Monday, February 08, 2010

Reading Scripts

I'm reading a lot of scripts these days - for work and to learn for myself. We're staffing writers on three new series (can you say busy?) and so everyone's reading their sample scripts and debating who's best at what and so on.

Right now I'm reading a sample TV script for a detective show that has very high ratings. And the script is really good, written by a young, new writer. But it's hard to get through because it's so damned familiar. I'd much rather read something original that the writer made up themselves. Yes, that is much harder than writing a sample of an existing series. And yes, a sample of an existing series tells us the writer can imitate a series' "voice" (a very important trait in a TV writer). Lots of contests and workshops require you to write an existing show as well, so this sample is quite good for those purposes.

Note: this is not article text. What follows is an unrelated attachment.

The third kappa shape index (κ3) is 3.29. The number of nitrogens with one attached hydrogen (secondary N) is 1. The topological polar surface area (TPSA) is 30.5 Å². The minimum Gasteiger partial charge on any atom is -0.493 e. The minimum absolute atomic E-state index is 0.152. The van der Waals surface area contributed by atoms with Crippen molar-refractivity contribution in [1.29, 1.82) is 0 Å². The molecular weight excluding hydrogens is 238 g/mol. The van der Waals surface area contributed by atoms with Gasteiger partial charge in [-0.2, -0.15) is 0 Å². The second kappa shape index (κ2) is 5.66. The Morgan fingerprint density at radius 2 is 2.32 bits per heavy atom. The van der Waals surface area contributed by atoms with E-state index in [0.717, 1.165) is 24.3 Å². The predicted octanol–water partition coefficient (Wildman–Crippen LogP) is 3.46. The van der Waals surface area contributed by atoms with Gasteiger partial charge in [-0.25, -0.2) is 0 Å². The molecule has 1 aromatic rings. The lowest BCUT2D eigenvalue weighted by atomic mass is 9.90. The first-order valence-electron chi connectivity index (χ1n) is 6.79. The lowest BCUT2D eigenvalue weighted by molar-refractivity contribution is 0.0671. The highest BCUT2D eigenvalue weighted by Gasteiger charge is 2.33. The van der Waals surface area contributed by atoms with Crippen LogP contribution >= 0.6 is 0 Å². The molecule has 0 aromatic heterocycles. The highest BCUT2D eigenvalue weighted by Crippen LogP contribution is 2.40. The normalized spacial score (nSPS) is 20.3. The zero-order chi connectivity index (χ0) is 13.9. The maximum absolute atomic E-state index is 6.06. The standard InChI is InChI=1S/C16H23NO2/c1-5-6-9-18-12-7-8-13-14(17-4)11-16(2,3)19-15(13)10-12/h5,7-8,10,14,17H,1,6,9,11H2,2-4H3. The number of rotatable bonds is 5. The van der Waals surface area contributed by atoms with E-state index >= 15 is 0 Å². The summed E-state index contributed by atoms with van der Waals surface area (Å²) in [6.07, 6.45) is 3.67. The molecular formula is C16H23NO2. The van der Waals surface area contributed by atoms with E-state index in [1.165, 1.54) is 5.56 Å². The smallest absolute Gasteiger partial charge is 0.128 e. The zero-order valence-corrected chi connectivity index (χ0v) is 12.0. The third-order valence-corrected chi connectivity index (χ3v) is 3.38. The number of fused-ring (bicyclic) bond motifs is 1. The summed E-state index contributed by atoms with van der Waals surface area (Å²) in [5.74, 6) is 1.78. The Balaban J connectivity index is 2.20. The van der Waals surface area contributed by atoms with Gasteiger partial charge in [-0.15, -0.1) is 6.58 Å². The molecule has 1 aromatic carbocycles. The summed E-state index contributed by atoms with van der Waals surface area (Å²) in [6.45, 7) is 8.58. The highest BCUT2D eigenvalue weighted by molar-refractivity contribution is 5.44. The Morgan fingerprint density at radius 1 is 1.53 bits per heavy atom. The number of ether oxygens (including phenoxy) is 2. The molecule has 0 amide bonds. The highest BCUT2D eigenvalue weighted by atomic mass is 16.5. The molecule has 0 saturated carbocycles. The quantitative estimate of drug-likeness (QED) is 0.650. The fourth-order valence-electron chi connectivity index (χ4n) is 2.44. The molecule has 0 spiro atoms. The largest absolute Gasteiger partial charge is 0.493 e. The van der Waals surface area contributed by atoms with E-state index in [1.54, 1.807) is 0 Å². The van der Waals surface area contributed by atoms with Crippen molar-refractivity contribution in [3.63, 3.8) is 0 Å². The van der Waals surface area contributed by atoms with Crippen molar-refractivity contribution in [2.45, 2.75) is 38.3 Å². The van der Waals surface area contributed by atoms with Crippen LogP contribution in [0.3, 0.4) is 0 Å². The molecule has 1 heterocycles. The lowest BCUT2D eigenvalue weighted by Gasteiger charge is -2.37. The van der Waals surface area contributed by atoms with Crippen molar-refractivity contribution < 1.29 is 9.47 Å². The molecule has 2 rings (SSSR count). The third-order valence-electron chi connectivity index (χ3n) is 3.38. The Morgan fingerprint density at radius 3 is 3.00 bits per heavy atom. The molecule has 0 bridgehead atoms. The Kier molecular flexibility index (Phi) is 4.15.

But it's so much more fun to read something new and different, and not to know exactly where the story will go or what the characters will do. You can't really surprise your reader if you write an existing show. And you can't really show off your own voice and writing chops in the same way as if you wrote something original. Even at the baby writer level, execs want to staff someone with a bit of a vision, a strong voice, and the sophistication to write their own pilot. It's a lot to ask, but it's also one of the most competitive jobs in the world.

So, when in doubt, write an original pilot spec script for TV. Your reader will thank you.

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